Room F, at Manchester Street School in Feilding, asks :-
What knocked over Uranus so that it is on its side?
Patrick Bowman, a physicist who teaches the astronomy course at Massey University's Albany campus, responded.
The answer to your question lies somewhere in the five billion year history of the planet, of which we know only a little. What follows is, at best, an educated guess.
All the planets rotate on an axis through their centre and for most of them that rotation is in the same direction as their revolution about the Sun (and the same direction that the Sun itself rotates). The Earth, for example, spins on its axis once every 24 hours, an axis that is tilted from upright (inclined) by about 23 degrees. Uranus is an exception. Its axis of rotation is inclined by more than 97 degrees, so its rotation is "retrograde". One possible explanation is that Uranus was hit by something big. Only something that was itself planet-sized (a "planetoid") could have hit Uranus hard enough to knock it over; but it might not be the only example of such a dramatic collision. Venus also has retrograde rotation: there the Sun rises in the West every 243 Earth days. A planetoid collision at the right place and angle could have overcome Venus' original rotation and set it spinning slowly in the opposite direction.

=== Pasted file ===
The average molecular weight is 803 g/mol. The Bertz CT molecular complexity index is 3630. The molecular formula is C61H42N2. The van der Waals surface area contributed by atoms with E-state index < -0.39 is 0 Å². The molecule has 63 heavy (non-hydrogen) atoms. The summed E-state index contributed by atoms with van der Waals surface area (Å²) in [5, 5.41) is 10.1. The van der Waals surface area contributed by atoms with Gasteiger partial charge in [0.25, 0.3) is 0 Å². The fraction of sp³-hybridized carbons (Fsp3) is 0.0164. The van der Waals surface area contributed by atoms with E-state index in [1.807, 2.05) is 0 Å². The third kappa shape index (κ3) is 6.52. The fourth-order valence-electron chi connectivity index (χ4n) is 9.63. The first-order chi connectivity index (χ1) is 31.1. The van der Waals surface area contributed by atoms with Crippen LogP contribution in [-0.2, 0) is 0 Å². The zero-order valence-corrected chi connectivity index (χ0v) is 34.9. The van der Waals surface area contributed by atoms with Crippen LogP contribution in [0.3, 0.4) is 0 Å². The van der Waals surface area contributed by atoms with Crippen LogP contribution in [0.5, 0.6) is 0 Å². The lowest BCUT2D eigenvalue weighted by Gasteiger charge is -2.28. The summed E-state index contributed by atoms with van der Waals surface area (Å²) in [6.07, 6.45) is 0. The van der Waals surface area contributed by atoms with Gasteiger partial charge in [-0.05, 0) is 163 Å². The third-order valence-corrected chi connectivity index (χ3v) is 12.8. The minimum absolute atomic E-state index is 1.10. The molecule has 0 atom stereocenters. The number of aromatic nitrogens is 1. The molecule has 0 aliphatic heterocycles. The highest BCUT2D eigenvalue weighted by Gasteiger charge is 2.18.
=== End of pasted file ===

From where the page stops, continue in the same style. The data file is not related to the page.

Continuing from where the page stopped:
The biggest feature on Mercury, the Caloris Basin, has corresponding "Weird Terrain" on the opposite side; it seems the collision that formed the Basin disturbed the surface on the far side of the planet! Similarly, the leading theory for the origin of the Earth's moon is that the Earth was hit by a planetoid the size of Mars, spraying debris up into space which eventually coalesced to form the Moon.
There is evidence for wide-spread planet-sized impacts when the solar system was young, and this is currently the most popular explanation for Uranus' axial tilt.